Many experts believe that tax expenditures would be better dealt with more openly via department budgets, which would make them more accountable, and less easily entrenched beyond their needed life.
Table 2: Taxes Payable as a
Percentage of Total Income Assessed:Current System
This table shows how the current tax system provides differential treatment for various groups of taxpayers at various income levels
|ASSESSED||AVERAGE %||EMPLOYEES %||INVESTORS %||PENSIONERS %|
|$1 00,000 Plus||30.5||34.1||21.3||30.7|
SOURCE. Calculations based on Taxation Statistics 1994 (Tax Year 1992) Table 8
3. The Shrinking Tax Base
Aside from the tax preferences that reduce the tax base, high administrative costs, disincentives owing to high tax rates and errors and omissions all take their toll on the system.
The Disincentive of High Tax Rates
According to a Stanford University study, when the US raised its maximum capital gains tax rate from 20% to 28% in 1986, capital gains realization fell from $350 billion to $100-150 billion.
When the US put a 10% luxury tax on boats, furs, jewelry and planes, prices rose, demand was reduced, sales decreased, unemployment increased and the government actually lost revenue.
Errors & Omissions
According to a former Auditor General, "a significant amount of taxable economic activity in Canada goes untaxed. This is due in part to taxpayer error or unfamiliarity with tax laws."
A complex system obviously incurs higher costs than a simpler one.
Revenue Canada estimates their staffing for 1994-5 will be about 26,000 full-time equivalents.
Revenue Canada taxation (not including Customs and Excise) will spend about $1.4 billion according to their Main Estimates.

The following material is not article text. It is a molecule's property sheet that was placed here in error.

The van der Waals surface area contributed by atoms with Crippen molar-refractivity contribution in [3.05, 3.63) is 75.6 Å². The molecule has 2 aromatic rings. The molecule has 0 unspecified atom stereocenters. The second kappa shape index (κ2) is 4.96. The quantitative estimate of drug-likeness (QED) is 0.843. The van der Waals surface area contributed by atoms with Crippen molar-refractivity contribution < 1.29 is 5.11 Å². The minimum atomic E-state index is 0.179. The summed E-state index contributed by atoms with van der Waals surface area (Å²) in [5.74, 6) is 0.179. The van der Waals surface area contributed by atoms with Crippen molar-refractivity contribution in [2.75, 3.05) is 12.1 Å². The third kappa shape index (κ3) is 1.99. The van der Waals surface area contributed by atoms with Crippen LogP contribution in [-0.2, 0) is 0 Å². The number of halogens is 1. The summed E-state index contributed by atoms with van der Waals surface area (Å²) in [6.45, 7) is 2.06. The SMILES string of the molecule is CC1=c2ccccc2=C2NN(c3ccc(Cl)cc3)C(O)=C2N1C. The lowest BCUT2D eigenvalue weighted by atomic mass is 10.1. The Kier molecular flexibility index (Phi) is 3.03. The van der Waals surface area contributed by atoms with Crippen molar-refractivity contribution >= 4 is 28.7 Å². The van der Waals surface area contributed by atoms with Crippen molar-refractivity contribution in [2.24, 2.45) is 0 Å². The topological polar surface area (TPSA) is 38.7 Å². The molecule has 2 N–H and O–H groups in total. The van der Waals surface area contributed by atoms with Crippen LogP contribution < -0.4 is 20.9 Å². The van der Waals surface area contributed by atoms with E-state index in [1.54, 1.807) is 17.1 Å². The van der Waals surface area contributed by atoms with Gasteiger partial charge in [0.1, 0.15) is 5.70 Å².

The resources available to audit (police) the system are stretched to their limits.
Frank Capon, former chair of the Canadian
Chamber of Commerce Tax Reform Committee:
"To understand [the complexities], to comply with them, to take advantage of them, to avoid being hurt by them, to minimize tax costs, and to compile returns is a time consuming task for many of the finest brains in Canada."
4. An Erosion of the Economy
High compliance costs, distortions, and the creation of an uneven tax playing field which hinders Canadian business in global markets all combine to reduce economic activity.
According to economists Jack Mintz and Paul
[...] the corporate tax system creates a number of distortions in the allocation of capital across industries in Canada."
Companies investing in machinery and/or inventory (value-added economic activity) are at a disadvantage compared with companies that invest in land and/or structures under the current tax system.
Certain tax measures, such as child care deductions, also distort the allocation of resources at the household level. For example, as MP Paul Szabo points out, neighbours can pay each other to care for the other's child and get a child care expense deduction, but a family in which one parent is a wage earner and the other remains home to care for the children cannot get similar tax relief.
The Bumpy Playing Field
Canadian corporate profits as a percentage of GDP are at an all time low.
From 1973 to 1991:
- GDP increased at an average annual rate of 3.3%
- Personal incomes rose at an average annual rate of 4%
- Real corporate profits rose at an average annual rate of 0.9%
Yet tax revenues from corporations continue to rise.
From 1983 to 1991:
- Federal revenues from corporate taxes rose 60%
- Corporate profits fell 10%
Our tax regime is not competitive with that of our major trading partner, the US. Canadians pay 7.5% more of GDP as taxes than Americans and this gap is widening. [See Table 3 - next page].
Table 3: Comparing Canadian and American Tax
This table shows that Americans pay a smaller percentage of their personal and corporate earnings in taxes than Canadians. This is why there is a flight of labour and investment capital away from Canada, especially to the U.S.
|Tax Revenues as a % of GDP|
SOURCE. Brian Bethune, "The Competitiveness of the Canadian Tax System" The Canadian Tax Journal 41/6,1993